|Cheperer in hieroglyphics|
scarab beetle, dung beetle
Throne name ( Neb-cheperu-Re - "Lord of figures / apparitions, a Re") of Tutankhamun as a piece of jewelry
( Egyptian Museum Cairo , JE 61886)
As scarabs ( lucky beetles , ancient Greek σκαραβαίος skarabaios ) are images of the sacred pill turner ( Scarabaeus sacer ) in ancient Egyptian art (painting, sculpture and jewelry). They were mainly used as small amulets made of stone. However, there were also large sculptures made of stone at temples. The ancient Egyptian name for the scarab was cheperer . Depending on the hieroglyphic spelling, the scarab beetle, dung beetle , the god Chepre (also Chepri) or a piece of jewelry in the form of a scarab was meant.
The liberation and rapid reproduction of this beetle in the Nile mud after the resignation of the Nile led to the opinion that it arises without reproduction, which is why it was considered a symbol of creativity. In its almost round shape, in the shiny, golden shimmering color of the wing-coverts, one found a resemblance to the shape and shine of the sun, the closest visible cause of education, and was consecrated a divine veneration (e.g. as the embodiment of the deity Chepre ). The scarab's behavior, rolling dung balls in front of it, made a reference to Re and his journey across the sky in the solar barge.
Importance among the ancient Egyptians
The scarab has a strong solar aspect: it has been identified with the course of the sun. The dung ball then becomes the sun, which it shapes, transports and buries, which is equated with the sunset. From this follows a symbolization of the sun god Re, the ride in the sun barge and with Cheper , the appearance of Re as the morning sun.
The significance as a good luck charm and protective symbol results from the earlier assumption that scarabs supposedly feel the flooding of the Nile early on. The animals migrated away from the water, appeared in the houses and thus announced the longed-for flooding of the Nile to the Egyptians.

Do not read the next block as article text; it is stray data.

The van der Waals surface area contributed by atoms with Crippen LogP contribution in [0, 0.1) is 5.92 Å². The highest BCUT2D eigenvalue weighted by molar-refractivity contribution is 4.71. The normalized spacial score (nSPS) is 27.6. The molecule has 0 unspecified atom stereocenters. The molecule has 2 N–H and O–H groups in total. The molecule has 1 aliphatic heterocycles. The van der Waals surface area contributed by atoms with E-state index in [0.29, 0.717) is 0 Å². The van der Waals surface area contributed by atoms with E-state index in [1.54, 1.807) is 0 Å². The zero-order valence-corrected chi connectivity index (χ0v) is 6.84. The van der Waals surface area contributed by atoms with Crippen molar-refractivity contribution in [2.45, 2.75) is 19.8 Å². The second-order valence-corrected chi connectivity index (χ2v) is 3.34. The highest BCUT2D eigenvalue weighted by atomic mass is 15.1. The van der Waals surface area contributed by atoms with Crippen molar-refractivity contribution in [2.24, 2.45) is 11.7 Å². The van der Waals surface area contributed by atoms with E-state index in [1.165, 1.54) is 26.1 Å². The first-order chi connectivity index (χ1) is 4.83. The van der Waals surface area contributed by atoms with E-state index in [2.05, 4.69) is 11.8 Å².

Forms of representation and use
Such scarabs - then also called scarabs - were mostly cut from stones, especially steatite , in Egypt . They are also available in faience , garnet , amethyst , jasper , alabaster , lapis lazuli , basalt , granite , glass, frit , silver and gold.
They are usually pierced lengthwise so that they could be worn on a thread or in a ring. The first scarabs appear at the beginning of the Middle Kingdom and seem to have had an amulet or seal character. According to the Middle Kingdom, their underside is usually decorated with patterns, hieroglyphics or symbolic representations.
Scarabs also served as seals , e.g. B. from wine jugs etc. The seal carabs differ essentially only in the lettering on the underside. At the end of the 12th Dynasty and in the 13th Dynasty , they are also labeled with the names of rulers and officials. The official seals disappear at the beginning of the New Kingdom . Around this time the tradition of scarabs spread as a seal in the Middle East , where Egyptian motifs were partially imitated; local traditions with other images also developed. Domestic seals in Egypt with the title nebet per ( nb.t pr , "mistress of the house") persisted for a long time.